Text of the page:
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The monster 's foreign. Mark the pointed spears
That from thy hand on his pierc'd back he 'wears !
Who nobler could, or plainer things presage ?
Yet one thing scap'd him, the prophetic rage
Sheiv'd not the turbot's country, nor its age.
At length by Cæsar the grand question 's put :
My lords, your judgement; shall the fith be cut?
Far be it, far from us, Montanus cries ;
Let's not dishonour thus the noble prize!
pot of finest earth, thin, deep, and wide,
Some skilful quick Prometheus must provide.
Clay and the forming wheel prepare with speed.
But, Cæsar, be it from henceforth decreed,
That potters on the royal progress wait,
T'assist in these emergencies of state.
This counsel pleas’d; nor could it fail to take,
So fit, so worthy of the man that spake.
The old court riots he remember'd well;
Could tales of Nero's midnight suppers tell,
When Falern wines the labouring lungs did fire,
And to new dainties kindled false desire,
In arts of eating, none more early train'd,
None in my time had equal skill attain d.
He whether Circe's rock his oysters bore,
Or Lucrine lake, or the Rutupian shore,
Knew at first taste, nay at first sight could tell
A crab or lobster's country by its shell.
They rise; and straight all, with respectful awe, At the word given, obfequiously withdraw,
Whom, full of eager hafte, surprize, and fear,
Our mighty prince had summon’d to appear ;
As if fome news he'd of the Catti tell,
Or that the fierce Sicambrians did rebel :
As if expresses from all parts had come
With fresh alarms threatening the fate of Rome.
What folly this ! But, oh! that all the reit
Of his dire reign had thus been fpent in jeft;
And all that time such trifles had employ'd
In which so many nobles he destroy'd ;
He safe, they unreveng'd, to the disgrace
Of the surviving, tame, Patrician race !
But, when he dreadful to the rabble grew,
Him, whom fo many lords had flain they fleiv,
DAM ON. TEL
"ELL me, Alexis, whence these forrows grow?
Why hangs the head of my afflicted fwain ;
Like bending lilies over-charg'd with rain ?
A L E X IS.
Ah, Damon, if what you already see,
Can move thy gentle breast to pity me;
How would thy sighs with mine in concert join,
How would thy tears swell up the tide of mine ?
Couldst thou but see (but, oh, no light is there,
But blackest clouds of darkness and despair!)
Couldst thou but see the torments that within
Lie deeply lodg'd, and view the horrid scene !
View all the wounds, and every fatal dart
That sticks and rankles in my bleeding heart !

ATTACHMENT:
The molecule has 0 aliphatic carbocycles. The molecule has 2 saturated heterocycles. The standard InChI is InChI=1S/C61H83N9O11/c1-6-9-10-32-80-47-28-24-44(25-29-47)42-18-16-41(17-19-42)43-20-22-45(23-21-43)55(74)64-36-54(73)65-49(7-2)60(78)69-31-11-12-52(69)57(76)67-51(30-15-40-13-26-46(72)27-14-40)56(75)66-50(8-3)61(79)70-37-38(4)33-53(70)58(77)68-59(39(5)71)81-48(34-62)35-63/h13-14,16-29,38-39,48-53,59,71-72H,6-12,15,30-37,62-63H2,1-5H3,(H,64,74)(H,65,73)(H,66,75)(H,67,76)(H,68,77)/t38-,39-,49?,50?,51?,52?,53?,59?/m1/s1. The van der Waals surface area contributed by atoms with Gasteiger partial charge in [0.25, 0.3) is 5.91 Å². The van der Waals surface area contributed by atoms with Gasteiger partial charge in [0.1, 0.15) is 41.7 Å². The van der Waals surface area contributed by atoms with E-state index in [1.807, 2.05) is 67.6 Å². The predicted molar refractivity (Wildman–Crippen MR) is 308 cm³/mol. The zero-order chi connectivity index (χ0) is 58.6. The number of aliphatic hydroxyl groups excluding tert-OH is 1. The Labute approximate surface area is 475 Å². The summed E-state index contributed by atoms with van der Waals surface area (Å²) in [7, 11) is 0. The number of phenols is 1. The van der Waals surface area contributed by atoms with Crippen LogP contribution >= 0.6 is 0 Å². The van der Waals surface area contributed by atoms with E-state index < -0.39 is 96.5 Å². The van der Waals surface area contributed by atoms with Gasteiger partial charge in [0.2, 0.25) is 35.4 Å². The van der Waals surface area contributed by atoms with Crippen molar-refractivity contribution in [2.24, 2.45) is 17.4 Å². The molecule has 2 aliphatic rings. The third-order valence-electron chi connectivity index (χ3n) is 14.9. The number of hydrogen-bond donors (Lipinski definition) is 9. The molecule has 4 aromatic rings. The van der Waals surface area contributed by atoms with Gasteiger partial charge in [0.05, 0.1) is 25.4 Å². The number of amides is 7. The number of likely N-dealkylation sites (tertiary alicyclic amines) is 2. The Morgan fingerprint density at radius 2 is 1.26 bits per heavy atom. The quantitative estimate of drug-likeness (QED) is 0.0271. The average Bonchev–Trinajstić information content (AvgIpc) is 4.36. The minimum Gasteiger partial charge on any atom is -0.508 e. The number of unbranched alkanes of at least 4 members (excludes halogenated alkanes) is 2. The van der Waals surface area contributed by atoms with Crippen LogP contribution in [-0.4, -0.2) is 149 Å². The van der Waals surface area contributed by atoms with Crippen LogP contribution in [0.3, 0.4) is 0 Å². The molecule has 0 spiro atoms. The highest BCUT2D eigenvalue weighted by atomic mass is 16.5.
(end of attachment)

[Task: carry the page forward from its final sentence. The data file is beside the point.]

No more, ye fwains, Love's harmless anger fear,
For he has empty'd all his quiver here.
Nor thou, kind Damon, ask me why I grieve,
But rather wonder, wonder that I live.
Unhappy youth! too well, alas ! I know
The panys despairing lovers undergo !
WHEN first the young Alexis faw
Cælia to all the plain give law,
The haughty Cælia, in whose face
Love dwelt with Fear, and Pride with Grace ;
When every swain he saw submit
To her commanding eyes and wit,
How could th’ ambitious youth aspire
To perish by a nobler fire ?
With all the power of verse he strove
The lovely shepherdess to move :
Verse, in which the Gods delight,
That makes nymphs love, and heroes fight;
Verse, that once rul'd all the plain,
Verse, the wishes of a swain.
How oft has Thyrsis' pipe prevailid,
Where Egon's flocks and herds have fail'd ?
Fair Amaryllis, was thy mind
Ever to Damon's wealth inclin'd;
Whilst Lycidas 's gentle breast,
With Love, and with
Breath'd forth in verse his soft desire,
Kindling in thee his gentle fire ?
CÆ L I A'S SOLILOQU Y.
can , Free as the air, and unconfin'd as light; Queen of a thousand Naves that fawn and bow, And, with submissive fear, my power allow, Shoul I exchange this noble ftate of life To gain the vile detested name of Wife; Should I my native liberty betray, Call him my lord, who at my footstoot lay? No: thanks, kind heaven, that haft my soul employd, With my great fex's useful virtue, Pride. That generous pride, that noble just disdain, That scorns the slave that would presume to reign. Let the raw amorous scribbler of the times Call me his Cælia in infipid rhymes ; I hate and scorn you all, proud that I am To revenge my fex's injuries on man. Compar'd to all the plagues in marriage dwell, It were preferment to lead apes in hell.
TO SOME DISBANDED OFFICERS,
Upon the late Vote of the House of Commons.
HAVE we for this serv'd full nine hard campaigns ?
Is this the recompence for all our pains ? Have we to the remotest parts been sent, Bravely expos’d our lives, and fortunes spent, To be undone at last by Parliament ? Must colonels and corporals now, be equal made, And Aaming sword turn’d pruning knife and spade ?. T---b, S---, F.--, and thousands more, Must now return to what they were before. No more in glittering coaches shall they ride, No more the feathers shew the coxcombs' pride.
! my Muse does kindly weep, To see disbanded colonels grown so cheap. So younger
brothers with fat jointures fed, Go despicable, once their widows dead. No ship, by tempest from her anchor torn, Is half so lost a thing, and so forlorn. On every fall, in
Hang up the plumes of the dismantled fop;
Trophies like these we read not of in story,
By other ways the Romans got their glory.
But in this, as in all things, there 's a doom,
Some die i' th' field, and others starve at home.